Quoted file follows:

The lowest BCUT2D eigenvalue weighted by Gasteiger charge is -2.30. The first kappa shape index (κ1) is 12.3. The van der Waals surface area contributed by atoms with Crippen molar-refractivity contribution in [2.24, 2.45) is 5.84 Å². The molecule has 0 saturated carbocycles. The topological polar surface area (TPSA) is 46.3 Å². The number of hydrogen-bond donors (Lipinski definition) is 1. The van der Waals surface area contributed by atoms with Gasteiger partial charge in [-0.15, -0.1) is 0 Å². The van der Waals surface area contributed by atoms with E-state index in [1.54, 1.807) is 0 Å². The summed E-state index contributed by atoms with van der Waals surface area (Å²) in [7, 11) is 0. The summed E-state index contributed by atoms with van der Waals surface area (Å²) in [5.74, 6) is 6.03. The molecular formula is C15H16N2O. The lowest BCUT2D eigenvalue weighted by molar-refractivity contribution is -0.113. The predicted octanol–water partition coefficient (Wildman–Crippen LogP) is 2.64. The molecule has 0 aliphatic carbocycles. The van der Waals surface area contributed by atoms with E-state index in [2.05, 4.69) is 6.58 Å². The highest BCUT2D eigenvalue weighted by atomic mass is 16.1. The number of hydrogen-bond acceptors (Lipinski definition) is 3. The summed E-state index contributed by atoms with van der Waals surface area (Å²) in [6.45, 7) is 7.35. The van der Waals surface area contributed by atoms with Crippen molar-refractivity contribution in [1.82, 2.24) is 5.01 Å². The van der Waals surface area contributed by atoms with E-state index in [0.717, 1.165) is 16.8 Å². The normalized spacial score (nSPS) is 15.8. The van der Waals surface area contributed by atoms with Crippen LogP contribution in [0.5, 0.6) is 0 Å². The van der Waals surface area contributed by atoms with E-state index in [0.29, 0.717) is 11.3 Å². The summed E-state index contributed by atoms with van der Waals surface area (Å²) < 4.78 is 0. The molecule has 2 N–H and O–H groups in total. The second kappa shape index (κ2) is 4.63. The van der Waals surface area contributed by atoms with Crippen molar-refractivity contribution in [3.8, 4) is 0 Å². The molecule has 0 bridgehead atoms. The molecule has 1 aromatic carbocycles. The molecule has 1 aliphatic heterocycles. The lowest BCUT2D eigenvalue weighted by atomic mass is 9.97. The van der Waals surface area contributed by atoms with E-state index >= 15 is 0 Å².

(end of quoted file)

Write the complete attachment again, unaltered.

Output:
The lowest BCUT2D eigenvalue weighted by Gasteiger charge is -2.30. The first kappa shape index (κ1) is 12.3. The van der Waals surface area contributed by atoms with Crippen molar-refractivity contribution in [2.24, 2.45) is 5.84 Å². The molecule has 0 saturated carbocycles. The topological polar surface area (TPSA) is 46.3 Å². The number of hydrogen-bond donors (Lipinski definition) is 1. The van der Waals surface area contributed by atoms with Gasteiger partial charge in [-0.15, -0.1) is 0 Å². The van der Waals surface area contributed by atoms with E-state index in [1.54, 1.807) is 0 Å². The summed E-state index contributed by atoms with van der Waals surface area (Å²) in [7, 11) is 0. The summed E-state index contributed by atoms with van der Waals surface area (Å²) in [5.74, 6) is 6.03. The molecular formula is C15H16N2O. The lowest BCUT2D eigenvalue weighted by molar-refractivity contribution is -0.113. The predicted octanol–water partition coefficient (Wildman–Crippen LogP) is 2.64. The molecule has 0 aliphatic carbocycles. The van der Waals surface area contributed by atoms with E-state index in [2.05, 4.69) is 6.58 Å². The highest BCUT2D eigenvalue weighted by atomic mass is 16.1. The number of hydrogen-bond acceptors (Lipinski definition) is 3. The summed E-state index contributed by atoms with van der Waals surface area (Å²) in [6.45, 7) is 7.35. The van der Waals surface area contributed by atoms with Crippen molar-refractivity contribution in [1.82, 2.24) is 5.01 Å². The van der Waals surface area contributed by atoms with E-state index in [0.717, 1.165) is 16.8 Å². The normalized spacial score (nSPS) is 15.8. The van der Waals surface area contributed by atoms with Crippen LogP contribution in [0.5, 0.6) is 0 Å². The van der Waals surface area contributed by atoms with E-state index in [0.29, 0.717) is 11.3 Å². The summed E-state index contributed by atoms with van der Waals surface area (Å²) < 4.78 is 0. The molecule has 2 N–H and O–H groups in total. The second kappa shape index (κ2) is 4.63. The van der Waals surface area contributed by atoms with Crippen molar-refractivity contribution in [3.8, 4) is 0 Å². The molecule has 0 bridgehead atoms. The molecule has 1 aromatic carbocycles. The molecule has 1 aliphatic heterocycles. The lowest BCUT2D eigenvalue weighted by atomic mass is 9.97. The van der Waals surface area contributed by atoms with E-state index >= 15 is 0 Å².